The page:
What is reflexology?
Reflexology is a non-invasive natural complementary therapy. Thumb or finger pressure is used on specific points of the feet (or in some instances the hands) known as reflexes. It works on the theory that these reflex points map via the nervous system to corresponding parts of the body and by stimulating them it encourages the body to balance and heal itself. This holistic approach works on the health of the whole person, rather than one particular symptom, to promote equilibrium emotionally, mentally and physically.
Who is it for?
Reflexology is deeply relaxing for both body and mind for people of all ages. It can help to release tension, improve sleep and mood, and increase well-being. Why not try it to de-stress? Symptoms of stress can manifest themselves in all sorts of ways. It can bring on physical symptoms such as constipation, digestive issues, recurrent illnesses such as colds, hunched shoulders, headaches, heart palpitations, frequent urination, loss of appetite, fatigue, muscle tenseness, to name a few. We can also suffer emotionally or mentally and feel, for example, anxious, distressed, worried, withdrawn, easily agitated, inadequate or frustrated. By becoming more relaxed you are helping to promote the right conditions in the body for self-healing. Reflexologists can not claim to cure, prescribe or diagnose and should not be used as an alternative to seeing a doctor. However, it can be used alongside other medical treatments.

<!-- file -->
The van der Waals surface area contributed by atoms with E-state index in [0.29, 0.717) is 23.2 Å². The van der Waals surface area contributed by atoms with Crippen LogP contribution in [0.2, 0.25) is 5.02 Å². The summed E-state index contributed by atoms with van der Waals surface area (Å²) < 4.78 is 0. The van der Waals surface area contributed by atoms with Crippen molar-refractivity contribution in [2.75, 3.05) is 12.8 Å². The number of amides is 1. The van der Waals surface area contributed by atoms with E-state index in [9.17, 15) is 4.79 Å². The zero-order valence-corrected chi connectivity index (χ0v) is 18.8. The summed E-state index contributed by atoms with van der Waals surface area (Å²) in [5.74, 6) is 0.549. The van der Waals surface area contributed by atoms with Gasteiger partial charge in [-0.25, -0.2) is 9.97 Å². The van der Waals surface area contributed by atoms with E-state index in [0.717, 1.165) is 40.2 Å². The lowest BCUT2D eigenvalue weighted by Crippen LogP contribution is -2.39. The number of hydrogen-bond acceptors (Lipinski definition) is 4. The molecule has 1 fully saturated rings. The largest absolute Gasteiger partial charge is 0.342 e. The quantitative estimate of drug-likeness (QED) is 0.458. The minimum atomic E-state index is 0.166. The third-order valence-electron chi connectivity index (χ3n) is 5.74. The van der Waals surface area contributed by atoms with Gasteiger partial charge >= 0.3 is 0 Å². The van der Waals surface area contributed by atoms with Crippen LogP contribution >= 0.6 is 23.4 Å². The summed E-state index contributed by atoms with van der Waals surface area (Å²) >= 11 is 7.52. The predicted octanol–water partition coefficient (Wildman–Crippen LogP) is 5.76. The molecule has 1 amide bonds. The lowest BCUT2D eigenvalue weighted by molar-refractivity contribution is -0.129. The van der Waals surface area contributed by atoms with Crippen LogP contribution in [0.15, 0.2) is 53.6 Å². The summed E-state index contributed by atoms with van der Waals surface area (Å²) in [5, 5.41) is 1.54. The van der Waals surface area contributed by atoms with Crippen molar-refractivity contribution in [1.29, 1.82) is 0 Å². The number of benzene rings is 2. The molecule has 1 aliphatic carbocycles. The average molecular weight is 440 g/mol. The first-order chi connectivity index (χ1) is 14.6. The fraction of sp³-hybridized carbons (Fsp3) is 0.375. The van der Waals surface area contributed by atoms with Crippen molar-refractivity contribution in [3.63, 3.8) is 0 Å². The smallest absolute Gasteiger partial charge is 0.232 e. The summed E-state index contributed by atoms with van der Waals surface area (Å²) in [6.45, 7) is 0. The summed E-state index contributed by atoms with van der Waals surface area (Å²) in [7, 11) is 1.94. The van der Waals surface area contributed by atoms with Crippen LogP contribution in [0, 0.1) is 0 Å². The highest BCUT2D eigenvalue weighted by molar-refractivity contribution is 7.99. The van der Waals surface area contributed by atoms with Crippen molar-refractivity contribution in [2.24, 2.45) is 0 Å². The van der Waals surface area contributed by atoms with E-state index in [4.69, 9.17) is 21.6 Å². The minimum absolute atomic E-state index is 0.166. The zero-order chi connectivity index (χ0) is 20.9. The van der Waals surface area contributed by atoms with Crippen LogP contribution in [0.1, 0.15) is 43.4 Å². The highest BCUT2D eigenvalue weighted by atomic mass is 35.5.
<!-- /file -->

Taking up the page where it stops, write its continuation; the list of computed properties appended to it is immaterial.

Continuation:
History of reflexology
Evidence of working the feet and hands to improve well-being goes back thousands of year to the time of the Egyptians (circa 2330BC). It is also found in ancient Chinese and Indian civilisations. Modern reflexology is about a century old and stems from the work of Dr William Fitzgerald, an ENT surgeon who founded zone therapy. It was further developed in the 1930s by Eunice Ingham who began to map the body onto the feet. She observed the link between congestion or tension in certain parts of the feet, mirroring corresponding imbalances in parts of the body.
For more information about reflexology please visit the Association of Reflexologists (AoR)'s site - AoR